While things continue to unfold there, a few other aspects of all this can be discussed. First, what will be the fate of the Christians in Afghanistan? That certainly is a real worry. One group that works with persecuted Christians is Barnabas Fund. It said this recently about the situation there:
“Afghan Christians are at huge risk. . . . What is certain is that Afghan Christians, as converts from Islam, will be even more vulnerable under Taliban rule than under the Afghan government. The Taliban has publicly announced that Christians must convert, leave or be killed.” mailchi.mp/barnabasfund/afghan-christians-convert-flee-or-die-will-you-help-with-the-practical-needs-of-those-who-are-fleeing
And it is similar as to how women and children will now fare there. Political Islam does not have a good track record when it comes to these matters. In today’s Australian Dr Ida Lichter, a Sydney-based psychiatrist and campaigner for women’s rights in Islamic societies, lamented the fact that “New wave feminists abandon Muslim sisters”.
With the piece behind a paywall, my friend John Ballantyne has helpfully offered five highlights from this important article:
-Afghan women and girls are fleeing the Taliban. But this cause for alarm has met a seemingly inexplicable silence by the international feminist movement. When the Taliban ruled Afghanistan between 1996 and 2001, women and girls were stripped of education, employment, and medical care. Girls older than eight were barred from school. Besides work in the poppy fields, women were prohibited from employment outside the home, forcing thousands of war widows to beg on the streets. Mandatory burkas concealed women’s bodies, leaving a small mesh opening for the eyes.
-In the two decades of occupation by coalition forces, Afghan women gained precious rights, despite Taliban control in provincial strongholds, and a predominantly patriarchal society, where domestic violence and “honour killings” were endemic. Over 3,000 health centres were established, and maternal mortality fell by about 40 per cent. The number of girls in secondary education rose by a third, with 100,000 reaching university. Women voted in elections, ran for political office, and became MPs and judges, who fought corruption and discrimination.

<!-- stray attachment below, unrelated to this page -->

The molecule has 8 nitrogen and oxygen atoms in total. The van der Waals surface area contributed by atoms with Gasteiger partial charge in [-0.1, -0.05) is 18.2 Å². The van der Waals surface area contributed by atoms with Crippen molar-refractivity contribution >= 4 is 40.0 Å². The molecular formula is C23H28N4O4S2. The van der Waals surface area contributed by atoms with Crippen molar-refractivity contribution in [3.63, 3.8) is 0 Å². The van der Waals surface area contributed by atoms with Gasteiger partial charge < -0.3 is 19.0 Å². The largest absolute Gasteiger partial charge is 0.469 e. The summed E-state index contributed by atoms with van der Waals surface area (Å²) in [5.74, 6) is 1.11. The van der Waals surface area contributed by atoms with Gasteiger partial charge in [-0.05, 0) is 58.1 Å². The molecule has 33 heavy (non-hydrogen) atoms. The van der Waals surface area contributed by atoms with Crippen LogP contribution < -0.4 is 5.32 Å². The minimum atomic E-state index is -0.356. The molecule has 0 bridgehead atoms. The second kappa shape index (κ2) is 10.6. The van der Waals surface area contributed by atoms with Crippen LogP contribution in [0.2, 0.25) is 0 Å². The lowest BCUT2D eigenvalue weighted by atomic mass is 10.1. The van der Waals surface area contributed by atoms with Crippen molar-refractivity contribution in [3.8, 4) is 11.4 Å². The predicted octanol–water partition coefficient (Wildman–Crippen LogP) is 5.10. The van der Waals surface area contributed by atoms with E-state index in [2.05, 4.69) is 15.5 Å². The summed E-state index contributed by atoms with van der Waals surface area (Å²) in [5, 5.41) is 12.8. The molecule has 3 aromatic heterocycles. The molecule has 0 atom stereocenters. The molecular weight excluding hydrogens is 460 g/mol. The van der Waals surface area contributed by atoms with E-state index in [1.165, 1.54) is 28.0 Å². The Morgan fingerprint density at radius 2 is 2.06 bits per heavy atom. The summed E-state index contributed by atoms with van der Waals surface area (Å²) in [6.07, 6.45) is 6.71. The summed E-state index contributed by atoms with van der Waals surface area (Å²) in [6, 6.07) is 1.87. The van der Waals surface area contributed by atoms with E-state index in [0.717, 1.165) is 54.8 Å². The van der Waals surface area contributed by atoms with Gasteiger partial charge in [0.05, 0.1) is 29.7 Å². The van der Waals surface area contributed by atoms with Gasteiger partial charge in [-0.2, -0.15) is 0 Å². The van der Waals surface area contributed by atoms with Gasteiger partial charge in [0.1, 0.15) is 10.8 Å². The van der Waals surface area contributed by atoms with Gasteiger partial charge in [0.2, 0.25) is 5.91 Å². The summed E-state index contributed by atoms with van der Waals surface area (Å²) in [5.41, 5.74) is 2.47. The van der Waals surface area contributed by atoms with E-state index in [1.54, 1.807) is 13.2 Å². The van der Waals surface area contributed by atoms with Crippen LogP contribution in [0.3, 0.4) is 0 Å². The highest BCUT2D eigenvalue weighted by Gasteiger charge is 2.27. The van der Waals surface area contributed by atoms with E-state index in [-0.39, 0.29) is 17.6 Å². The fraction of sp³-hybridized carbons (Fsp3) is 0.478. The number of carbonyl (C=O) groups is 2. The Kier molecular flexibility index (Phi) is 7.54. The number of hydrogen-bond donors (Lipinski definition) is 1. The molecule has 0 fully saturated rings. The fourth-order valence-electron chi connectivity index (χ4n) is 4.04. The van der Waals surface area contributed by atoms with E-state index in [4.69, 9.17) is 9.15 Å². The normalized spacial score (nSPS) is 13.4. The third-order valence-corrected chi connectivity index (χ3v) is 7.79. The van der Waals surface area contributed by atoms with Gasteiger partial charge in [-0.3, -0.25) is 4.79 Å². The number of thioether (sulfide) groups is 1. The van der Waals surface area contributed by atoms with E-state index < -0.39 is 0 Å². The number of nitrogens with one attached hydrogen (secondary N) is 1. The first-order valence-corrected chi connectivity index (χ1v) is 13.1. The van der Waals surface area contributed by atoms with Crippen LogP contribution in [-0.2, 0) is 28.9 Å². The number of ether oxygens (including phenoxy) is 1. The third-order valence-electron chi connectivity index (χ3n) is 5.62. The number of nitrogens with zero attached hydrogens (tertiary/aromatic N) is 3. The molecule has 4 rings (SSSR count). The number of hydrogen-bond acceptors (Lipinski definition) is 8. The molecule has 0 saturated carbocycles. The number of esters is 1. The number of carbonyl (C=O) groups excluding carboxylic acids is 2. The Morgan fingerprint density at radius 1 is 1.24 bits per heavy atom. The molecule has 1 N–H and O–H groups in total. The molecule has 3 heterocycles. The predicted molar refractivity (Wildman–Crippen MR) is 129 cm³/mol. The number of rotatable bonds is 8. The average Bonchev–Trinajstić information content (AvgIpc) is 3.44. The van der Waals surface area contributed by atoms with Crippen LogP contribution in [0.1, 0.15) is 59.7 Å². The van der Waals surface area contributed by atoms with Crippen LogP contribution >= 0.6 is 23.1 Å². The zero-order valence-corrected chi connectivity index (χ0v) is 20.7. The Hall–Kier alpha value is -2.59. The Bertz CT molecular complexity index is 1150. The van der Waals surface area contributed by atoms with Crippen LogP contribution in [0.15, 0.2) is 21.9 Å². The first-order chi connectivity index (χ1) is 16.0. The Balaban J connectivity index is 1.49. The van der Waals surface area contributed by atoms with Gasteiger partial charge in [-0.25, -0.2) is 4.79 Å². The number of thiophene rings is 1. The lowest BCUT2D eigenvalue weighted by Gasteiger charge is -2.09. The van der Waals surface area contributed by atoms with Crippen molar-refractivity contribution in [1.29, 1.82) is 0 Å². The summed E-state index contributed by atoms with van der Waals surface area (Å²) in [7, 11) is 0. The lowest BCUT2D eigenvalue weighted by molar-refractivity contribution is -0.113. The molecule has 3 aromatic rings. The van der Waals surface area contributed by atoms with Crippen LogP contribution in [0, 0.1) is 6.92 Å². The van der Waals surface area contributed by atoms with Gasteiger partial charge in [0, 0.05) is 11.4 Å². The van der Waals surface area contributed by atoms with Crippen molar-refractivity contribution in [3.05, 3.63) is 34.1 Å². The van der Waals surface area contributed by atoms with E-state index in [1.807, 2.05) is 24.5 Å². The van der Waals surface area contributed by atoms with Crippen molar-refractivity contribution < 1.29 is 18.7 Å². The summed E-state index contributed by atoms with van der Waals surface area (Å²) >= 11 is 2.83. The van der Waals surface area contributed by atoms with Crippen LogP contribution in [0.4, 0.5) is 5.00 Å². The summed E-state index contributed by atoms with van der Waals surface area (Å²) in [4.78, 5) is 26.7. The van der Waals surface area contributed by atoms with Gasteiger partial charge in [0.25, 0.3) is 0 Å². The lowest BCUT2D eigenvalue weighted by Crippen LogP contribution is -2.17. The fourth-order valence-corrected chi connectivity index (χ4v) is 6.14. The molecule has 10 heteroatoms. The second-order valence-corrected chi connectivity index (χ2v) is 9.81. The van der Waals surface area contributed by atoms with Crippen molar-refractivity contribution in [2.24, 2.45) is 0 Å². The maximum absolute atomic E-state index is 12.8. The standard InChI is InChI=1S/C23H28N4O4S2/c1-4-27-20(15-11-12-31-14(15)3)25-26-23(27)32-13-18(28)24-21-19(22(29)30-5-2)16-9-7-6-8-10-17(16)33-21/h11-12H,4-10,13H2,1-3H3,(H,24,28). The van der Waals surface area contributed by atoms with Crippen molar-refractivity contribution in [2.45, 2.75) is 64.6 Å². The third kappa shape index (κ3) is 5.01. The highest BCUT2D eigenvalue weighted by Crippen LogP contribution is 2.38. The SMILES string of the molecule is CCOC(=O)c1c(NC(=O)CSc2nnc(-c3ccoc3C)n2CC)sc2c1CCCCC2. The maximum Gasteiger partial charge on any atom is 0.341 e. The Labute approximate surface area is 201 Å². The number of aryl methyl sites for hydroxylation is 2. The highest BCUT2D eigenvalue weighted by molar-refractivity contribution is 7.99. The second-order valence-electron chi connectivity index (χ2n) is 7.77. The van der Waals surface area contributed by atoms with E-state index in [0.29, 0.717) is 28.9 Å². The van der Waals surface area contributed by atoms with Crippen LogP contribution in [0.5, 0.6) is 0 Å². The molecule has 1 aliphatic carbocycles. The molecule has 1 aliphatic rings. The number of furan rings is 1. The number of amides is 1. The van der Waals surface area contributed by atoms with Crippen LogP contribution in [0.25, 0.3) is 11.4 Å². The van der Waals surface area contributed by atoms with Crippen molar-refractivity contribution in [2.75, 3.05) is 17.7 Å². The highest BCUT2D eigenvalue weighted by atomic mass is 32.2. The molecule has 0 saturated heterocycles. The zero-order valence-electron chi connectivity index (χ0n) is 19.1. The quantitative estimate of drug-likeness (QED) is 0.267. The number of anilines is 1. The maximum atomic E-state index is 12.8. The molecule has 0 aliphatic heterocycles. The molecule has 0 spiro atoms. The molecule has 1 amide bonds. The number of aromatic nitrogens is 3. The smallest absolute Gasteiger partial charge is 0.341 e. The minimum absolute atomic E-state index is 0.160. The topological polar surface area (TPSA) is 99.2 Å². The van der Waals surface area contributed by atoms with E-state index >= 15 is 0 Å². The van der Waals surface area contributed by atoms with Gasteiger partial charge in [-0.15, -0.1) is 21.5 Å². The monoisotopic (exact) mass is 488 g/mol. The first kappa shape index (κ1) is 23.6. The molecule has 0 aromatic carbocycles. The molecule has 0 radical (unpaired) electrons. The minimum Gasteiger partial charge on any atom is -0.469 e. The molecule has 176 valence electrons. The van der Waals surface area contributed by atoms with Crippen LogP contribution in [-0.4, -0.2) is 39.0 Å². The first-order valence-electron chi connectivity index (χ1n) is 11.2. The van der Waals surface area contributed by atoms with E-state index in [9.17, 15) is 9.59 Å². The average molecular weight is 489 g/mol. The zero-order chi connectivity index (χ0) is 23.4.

-In defiance of murder, intimidation, and harassment, advances in female empowerment were achieved through determined grassroots efforts, aided by coalition partners and humanitarian organisations. Australian government and NGO support provided women with access to health, education, and financial services. The Indigo Foundation built schools in a remote, impoverished areas, and the Afghan Peace Scholars project identified reform-minded female law students, who received travel grants from UNIFEM/UN Women Australia. These young women furthered their studies in Australian universities, with the aim of using the experience in rebuilding their country.
-Apart from the American Feminist Majority Foundation, major international feminist organisations have shown little support for Afghan women, now, during the past 20 years, or previously. Feminists argue the call to liberate women from the Taliban was a pretext for the invasion and prolonged occupation. This narrative fits the anti-colonial feminist position, consistent with blaming an imperialist Christian West for oppressing the Muslim world.
-In their current politicised trajectory, feminists have strayed far from basic women’s rights issues. They have lost the moral compass of their predecessors and forgotten a central purpose: the wellbeing of women. Blinkered by self-absorption and narrow focus, third- and fourth-wave feminists appear detached from the brutality and restrictions that beset Afghan women. www.theaustralian.com.au/world/new-wave-feminists-abandon-muslim-sisters/news-story/4c89cba3d83476bda6b56e0d8d1bc142
As mentioned, it is early days at this point. But the 1400-year record of political Islam tells us all we need to know here. Things will not go well in that nation. And as also mentioned, who is to blame for all this is a moot point. But one thing we can say with confidence: with weak-willed and weak-minded leaders like Joe Biden in the West, we have very little hope indeed of seeing anything good coming of all this.
Expect the worst.